By Trampas Swanson

Recently, I had the great opportunity to review a pair of scopes from an optics company I haven’t never tried before, Hawke Sport Optics. I have been shooting for over 35 years and prided myself in having tried hundreds of various models and manufacturers so when this opportunity arose, I couldn’t wait to try them out. Shipped for review were a Frontier 1-6×24 Tactical Dot scope and a variable 4-12×50 Vantage IR rimfire scope designed specifically for the .17 HMR round. In doing a bit of research prior to their arrival, I was quite impressed with what I discovered.

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Hawke Sport Optics was originally founded in the United Kingdom over 15 years ago. Not long afterwards, the company established the US headquarters in Indiana in 2007. According to their website, Hawke is a worldwide market leader, offering an extensive range of high quality, value for sporting optics, from rifle, crossbow and airgun scopes to binoculars, spotting scopes and accessories such as laser rangefinders, red dot sights, sunshades and mounts. As a family-run business, Hawke’s head office is still based in Suffolk, UK, but the company has quickly grown its presence to over 60 countries worldwide. So much so, it has been reported they make up over 50% of the UK market!

First Look

When the two optics arrived at the office for review, I was impressed by the overall appearance of both straight out of the box. The clean lines of each scope’s design were indicative of higher end model optics from US competitors. The scopes featured easy to adjust turrets and zoom rings with a solid total weight that let you know they weren’t built from junk metal. The Vantage IR 4-12×50 felt well balanced and mounted up well with the supplied ring mounts on my Savage Arms A17 semi-auto .17 cal rifle. The same can’t exactly be said for the second optic unfortunately.

The 1-6×24 optics was compact and minimalistic which would be perfect for running on my AR-15. To my dismay, the supplied ring mounts placed the scope slightly too low for a perfect check wield. Not to be off set in my testing, I took some extra time adjusting to a higher hold with my face pressed into the stock in order to fully see through the scope. I decided to run it without letting that effect my judgment during the review process. As it turned out, this would be the only negative I would have to mention about the optics from start to finish.

Both of the Hawke optics offered waterproof, fog proof and shock proof optics housing filled and sealed with nitrogen and O-rings to help with keeping moisture out. Hawke engineers have developed a “broad band” lens coating that captures the brightest image possible without sacrificing clarity and resolutions. This would prove important with fighting the high humidity, afternoon rains and ever changing temperatures of early fall in Florida.

Vantage IR 4-12×50 AO: Rimfire .17 HMR

The first of the two scopes I would spend time field testing would be the Vantage IR. I mounted this optic onto my A17 semi-auto .17 HMR rifle from Savage Arms. I have always loved how flat shooting and reliable this rifle has been but dismayed by the lower end quality scope it was sold with. Needless to say, I was excited to testing a scope that was not only a higher quality but caliber specific built as well.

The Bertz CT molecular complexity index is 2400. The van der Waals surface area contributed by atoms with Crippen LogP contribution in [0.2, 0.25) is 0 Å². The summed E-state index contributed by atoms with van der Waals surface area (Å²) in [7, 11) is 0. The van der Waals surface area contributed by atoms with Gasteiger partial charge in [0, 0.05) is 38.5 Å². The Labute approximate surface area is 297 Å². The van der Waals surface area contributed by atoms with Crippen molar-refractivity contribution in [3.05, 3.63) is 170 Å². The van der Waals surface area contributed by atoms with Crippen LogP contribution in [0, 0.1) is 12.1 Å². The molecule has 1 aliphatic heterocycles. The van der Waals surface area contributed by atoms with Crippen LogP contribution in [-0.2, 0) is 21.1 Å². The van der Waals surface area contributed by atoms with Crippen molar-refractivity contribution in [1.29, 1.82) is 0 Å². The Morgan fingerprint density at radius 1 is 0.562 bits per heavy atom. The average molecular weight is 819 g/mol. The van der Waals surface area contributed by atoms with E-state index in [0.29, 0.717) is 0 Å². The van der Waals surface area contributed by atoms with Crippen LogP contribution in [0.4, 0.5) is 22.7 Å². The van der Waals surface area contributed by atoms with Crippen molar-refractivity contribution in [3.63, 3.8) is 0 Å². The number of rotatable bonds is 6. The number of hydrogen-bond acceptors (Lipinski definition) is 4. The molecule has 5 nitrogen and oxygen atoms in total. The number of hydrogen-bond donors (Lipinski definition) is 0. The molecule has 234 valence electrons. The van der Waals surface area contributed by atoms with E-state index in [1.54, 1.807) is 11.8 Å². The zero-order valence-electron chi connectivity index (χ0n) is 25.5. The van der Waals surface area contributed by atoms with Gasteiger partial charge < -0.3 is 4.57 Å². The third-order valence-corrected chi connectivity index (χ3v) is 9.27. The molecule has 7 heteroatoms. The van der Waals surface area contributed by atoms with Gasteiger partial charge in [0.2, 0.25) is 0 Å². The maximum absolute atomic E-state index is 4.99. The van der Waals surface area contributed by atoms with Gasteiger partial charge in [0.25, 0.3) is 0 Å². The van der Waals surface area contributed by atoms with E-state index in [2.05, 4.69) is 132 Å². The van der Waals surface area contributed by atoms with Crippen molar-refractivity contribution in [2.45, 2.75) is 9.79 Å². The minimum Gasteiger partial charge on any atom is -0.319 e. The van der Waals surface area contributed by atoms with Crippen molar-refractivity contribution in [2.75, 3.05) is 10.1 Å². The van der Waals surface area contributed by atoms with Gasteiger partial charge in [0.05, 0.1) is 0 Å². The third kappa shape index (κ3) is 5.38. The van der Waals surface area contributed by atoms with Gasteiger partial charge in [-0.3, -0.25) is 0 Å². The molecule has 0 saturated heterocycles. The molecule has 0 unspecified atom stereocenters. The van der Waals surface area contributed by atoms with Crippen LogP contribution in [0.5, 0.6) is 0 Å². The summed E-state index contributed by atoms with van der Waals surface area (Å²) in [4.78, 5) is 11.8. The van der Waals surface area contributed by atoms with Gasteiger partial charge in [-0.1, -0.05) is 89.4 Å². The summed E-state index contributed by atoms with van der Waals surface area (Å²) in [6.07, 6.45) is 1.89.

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A .17 cal specific scope is a relatively new concept in the optics community because unfortunately, shooters haven’t always been able to enjoy the wonders of the .17 cal platform due to it being a 21st century design. The challenge of pushing the 40-grain bullet beyond its 50 yard limits of range and accuracy always has always had its appeal to my inner marksman but limited to .22 LR and .22 WMR. Our life long understanding of small caliber capabilities would slowly start to change in 2002 with the inception of the 17 HMR. This new caliber was manufactured by Hornady Manufacturing Company by basically necking down a traditional 22 Magnum to a 17 caliber (4.5 mm) 17 grain (1.1 g) projectile, that can deliver muzzle velocities in excess of 775 m/s (2550 ft/s). Despite producing over 30% more power than the traditional 22 Mag, the new 17 HMR was limited to bolt action and lever action rifles due to feeding issues encountered when manufacturers attempted to retrofit existing semi-auto platforms. When ammo is cheap and plentiful, a shooter doesn’t want to hinder their trigger time with manually operating the action right?

With the A17 from Savage, the .17 cal found success in the form of a super reliable semi-auto. This was a game changer as in any caliber once it moves from the bolt and lever platforms into a magazine fed rifle. Not only are follow up shots and magazine changes quicker, the accuracy of the A17 is amazing. By mounting the Vantage IR onto the Savage, it took only a matter of a dozen shots to walk the rounds on target and zero the scope in at 100 yards. The windage and elevation turrets were easy to use and set for 1/4 MOA adjustment. The clear, crisp dual illuminated reticle made holding on the black bullseye targets almost too easy.

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Due to the extreme brightness of the sun, I found the upper red light settings helped keep the reticle crisp and easy to pick up quickly while shooting. As the day started turning to evening and the clouds came in, the overhead trees made for a dark environment in which the lower green settings were perfect to finish up some long-range shots. Out to 250 yards, the hold over graduations on the reticle were spot on even in a slight bit of quarter value wind. I was impressed with the lack of fogging on the lens when taking the rifle out of a 74 degree air conditioned truck and out into 95 degree heat on the range to start shooting. This scope was a great start into my discovery of Hawke Optics to say the least.

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Specs

  • Material: Magnesium Alloy
  • Exit Pupil: 0.5 – 0.1″
  • Ocular Type: Fast Focus
  • Lens Coating: Fully Multi-Coated – 11 Layers
  • Power Selector Style: Knurled Posi-Grip
  • Focal Plane: Second Focal Plane (SFP)
  • Elevation Increment: ¼ MOA
  • Elevation Adjustment Range: 80 MOA
  • Windage Increment: ¼ MOA
  • Windage Adjustment Range: 80 MOA